“On February 27, 1944, people from nearby villages were collected in the village of Khaibakh. An NKVD officer ordered all those who couldn’t travel to enter the huge stable saying that the army has put a lot of hay in the stable to make them warm. Elderly, women, children, ill villagers and those who took care of them gathered in the stable. The rest of the local residents were convoyed through the settlement of Yalkhoroy to the village of Galashki and then to railway stations. After the movables left, the gate of the stable was closed. After a while, I heard the order: ‘FIRE’ and the whole building were set on fire. It turned out that the soldiers have prepared the hay beforehand and poured it with Gasoline. When the flames rose through-out the stable, the horrified desperate screams of women and children reverberated through-out the building and the people inside rushed to the gate and broke it open, only to be met with machine gun fire, fired by soldiers standing in front of the gate, and quickly the Exit was blocked with dead bodies and the rest of the people inside were burnt alive. The total people killed and burnt in Khaibakh were Seven Hundred people“. This heinous act was not an isolated incidence because it was repeated in twelve other locations through-out Chechnya. The man who ordered the execution of the immovables was “Sergei Nikiforovich Kruglov” second Rank State Security Commissar of the USSR.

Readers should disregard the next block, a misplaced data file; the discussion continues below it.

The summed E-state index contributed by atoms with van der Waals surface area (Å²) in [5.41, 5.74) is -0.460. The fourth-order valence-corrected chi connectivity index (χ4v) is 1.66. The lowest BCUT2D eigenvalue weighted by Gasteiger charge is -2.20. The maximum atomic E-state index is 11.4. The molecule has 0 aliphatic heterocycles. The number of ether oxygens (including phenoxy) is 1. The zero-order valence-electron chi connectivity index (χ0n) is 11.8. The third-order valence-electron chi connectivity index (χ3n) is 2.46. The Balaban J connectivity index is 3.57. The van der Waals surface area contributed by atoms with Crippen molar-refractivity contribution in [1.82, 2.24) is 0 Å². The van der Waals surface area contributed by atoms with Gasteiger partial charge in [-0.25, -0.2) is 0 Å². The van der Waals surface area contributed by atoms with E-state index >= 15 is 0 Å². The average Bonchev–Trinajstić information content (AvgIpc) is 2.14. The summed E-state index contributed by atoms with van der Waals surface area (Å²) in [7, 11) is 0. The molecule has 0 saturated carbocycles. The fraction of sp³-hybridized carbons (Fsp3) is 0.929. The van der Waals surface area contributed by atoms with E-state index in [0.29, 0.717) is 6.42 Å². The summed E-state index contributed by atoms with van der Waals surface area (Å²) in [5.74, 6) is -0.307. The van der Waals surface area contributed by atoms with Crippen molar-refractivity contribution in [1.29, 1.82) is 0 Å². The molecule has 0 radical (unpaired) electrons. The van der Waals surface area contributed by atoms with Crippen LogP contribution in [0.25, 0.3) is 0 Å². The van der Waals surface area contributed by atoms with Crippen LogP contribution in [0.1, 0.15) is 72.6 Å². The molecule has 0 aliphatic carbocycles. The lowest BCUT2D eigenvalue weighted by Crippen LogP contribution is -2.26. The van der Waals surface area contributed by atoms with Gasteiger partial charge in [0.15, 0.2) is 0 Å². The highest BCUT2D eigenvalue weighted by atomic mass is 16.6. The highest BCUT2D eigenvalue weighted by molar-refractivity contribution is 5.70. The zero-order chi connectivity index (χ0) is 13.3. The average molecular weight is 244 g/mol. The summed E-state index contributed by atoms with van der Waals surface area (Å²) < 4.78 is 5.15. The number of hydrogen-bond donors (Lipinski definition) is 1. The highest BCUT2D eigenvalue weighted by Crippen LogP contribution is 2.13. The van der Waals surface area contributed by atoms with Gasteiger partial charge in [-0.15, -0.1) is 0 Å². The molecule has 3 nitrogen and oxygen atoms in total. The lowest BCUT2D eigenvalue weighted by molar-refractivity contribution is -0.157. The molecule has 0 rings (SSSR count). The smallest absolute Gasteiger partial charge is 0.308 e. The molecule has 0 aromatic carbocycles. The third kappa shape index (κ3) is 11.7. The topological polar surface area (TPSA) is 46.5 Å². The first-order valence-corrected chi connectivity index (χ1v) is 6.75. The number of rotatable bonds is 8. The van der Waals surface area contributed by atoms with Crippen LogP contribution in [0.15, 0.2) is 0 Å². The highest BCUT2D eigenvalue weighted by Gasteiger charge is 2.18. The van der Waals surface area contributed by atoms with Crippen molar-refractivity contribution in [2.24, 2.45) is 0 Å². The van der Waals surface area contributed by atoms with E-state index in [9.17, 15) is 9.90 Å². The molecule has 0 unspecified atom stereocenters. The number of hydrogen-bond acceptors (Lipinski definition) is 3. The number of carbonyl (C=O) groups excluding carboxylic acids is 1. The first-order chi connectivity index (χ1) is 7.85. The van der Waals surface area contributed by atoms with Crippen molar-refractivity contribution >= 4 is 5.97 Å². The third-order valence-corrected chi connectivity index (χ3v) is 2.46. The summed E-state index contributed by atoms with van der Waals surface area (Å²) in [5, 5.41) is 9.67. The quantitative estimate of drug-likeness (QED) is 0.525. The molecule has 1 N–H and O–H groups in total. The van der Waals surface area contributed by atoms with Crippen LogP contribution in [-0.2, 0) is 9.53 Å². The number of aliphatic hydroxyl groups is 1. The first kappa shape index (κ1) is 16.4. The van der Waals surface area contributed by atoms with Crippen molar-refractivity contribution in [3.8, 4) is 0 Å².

Even the sick in Hospitals didn’t escape the mayhem. In the central hospital of Urus–Martan, Seventy two patients alive were thrown down the precipice, some Ten meters away from the hospital, and then covered with rubbish. In the Galayn Chozh lake area, some six hundred children, women and elderly were executed and their bodies thrown in the lake. Chechens who escaped deportation were hunted down like animals and executed.